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Behind the scenes: a deeper look into standardisation in health diagnostics

1 March, 2013

The Institute for Reference Materials and Measurements of the European Commission's Joint Research Centre (JRC-IRMM) is a leading reference material developer in the area of clinical chemistry and laboratory medicine. Reference Materials are an important quality assurance tool to ensure that clinical testing results are reliable and therefore diagnostic findings are correct and comparable. Standardisation in the clinical field benefits citizens' health and potential subsequent treatment and brings efficiency in the health care systems.

The IRMM provides a large number of certified reference materials supporting harmonisation and standardisation. One important area in the field of clinical diagnostics is the analysis of markers that are fundamental for the diagnostics for many autoimmune diseases (AID) such as rheumatoid arthritis, lupus or systemic sclerosis. There is growing evidence that an early diagnosis with a prompt and right treatment increases the probability of successfully combatting the majority of AID. Furthermore, treating the disease in the early phases can reduce the risk of irreversible tissue damage and improve the overall prognosis. Therefore the reliable detection and quantification of autoantibodies is essential for patient diagnosis and monitoring.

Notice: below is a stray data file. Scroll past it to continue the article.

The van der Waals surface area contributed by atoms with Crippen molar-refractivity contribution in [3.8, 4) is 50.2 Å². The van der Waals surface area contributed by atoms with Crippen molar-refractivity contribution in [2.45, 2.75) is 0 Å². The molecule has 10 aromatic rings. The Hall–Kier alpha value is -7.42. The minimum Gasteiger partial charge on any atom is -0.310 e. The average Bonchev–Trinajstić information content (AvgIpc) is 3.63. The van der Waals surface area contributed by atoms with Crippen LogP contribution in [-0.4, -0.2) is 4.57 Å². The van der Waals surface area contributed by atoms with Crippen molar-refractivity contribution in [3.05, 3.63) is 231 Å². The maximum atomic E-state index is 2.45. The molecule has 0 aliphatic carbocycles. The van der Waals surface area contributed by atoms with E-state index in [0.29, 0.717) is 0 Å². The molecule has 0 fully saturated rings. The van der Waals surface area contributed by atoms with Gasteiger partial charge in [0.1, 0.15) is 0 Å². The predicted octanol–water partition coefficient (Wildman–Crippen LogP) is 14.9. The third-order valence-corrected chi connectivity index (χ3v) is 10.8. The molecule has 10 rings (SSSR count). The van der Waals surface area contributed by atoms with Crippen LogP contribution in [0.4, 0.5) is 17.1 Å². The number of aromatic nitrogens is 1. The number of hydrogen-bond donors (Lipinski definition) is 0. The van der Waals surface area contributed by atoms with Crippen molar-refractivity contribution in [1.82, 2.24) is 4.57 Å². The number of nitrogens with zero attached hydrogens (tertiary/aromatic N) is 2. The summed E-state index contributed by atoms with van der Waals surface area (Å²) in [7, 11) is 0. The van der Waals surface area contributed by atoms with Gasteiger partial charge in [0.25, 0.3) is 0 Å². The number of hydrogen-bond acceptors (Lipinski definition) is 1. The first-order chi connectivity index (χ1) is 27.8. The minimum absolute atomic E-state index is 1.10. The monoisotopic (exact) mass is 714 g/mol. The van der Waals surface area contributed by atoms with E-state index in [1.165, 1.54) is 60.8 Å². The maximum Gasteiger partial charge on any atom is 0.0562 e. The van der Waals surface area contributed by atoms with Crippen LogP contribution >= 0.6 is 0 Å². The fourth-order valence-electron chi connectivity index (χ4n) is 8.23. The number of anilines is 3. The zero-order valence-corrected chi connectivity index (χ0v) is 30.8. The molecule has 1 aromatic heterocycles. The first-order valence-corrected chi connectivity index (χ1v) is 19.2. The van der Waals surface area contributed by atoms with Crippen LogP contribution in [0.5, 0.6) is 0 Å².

This is why today, 1 March 2013, the JRC-IRMM, in collaboration with the International Federation for Clinical Chemistry and Laboratory Medicine (IFCC) Working Group for the Harmonisation of Autoimmune testing, will meet in Brussels with industry developers and clinical chemists and doctors.  The JRC-IRMM will present the outcome of a feasibility study for a first reference material to be produced to standardise autoimmune disease testing.  Half-way of a long process but certainly moving in the right direction, this reference material still has to be characterized and will probably be available in the next years to come. It's important to stress that the production and certification of many materials for the clinical field is not trivial and requires time and efforts from the experts in this field. 

Therefore, next time you are going to a clinical or doctor's laboratory to have a control blood test, you might think about all the work behind the scenes.

Latest update 1 March, 2013

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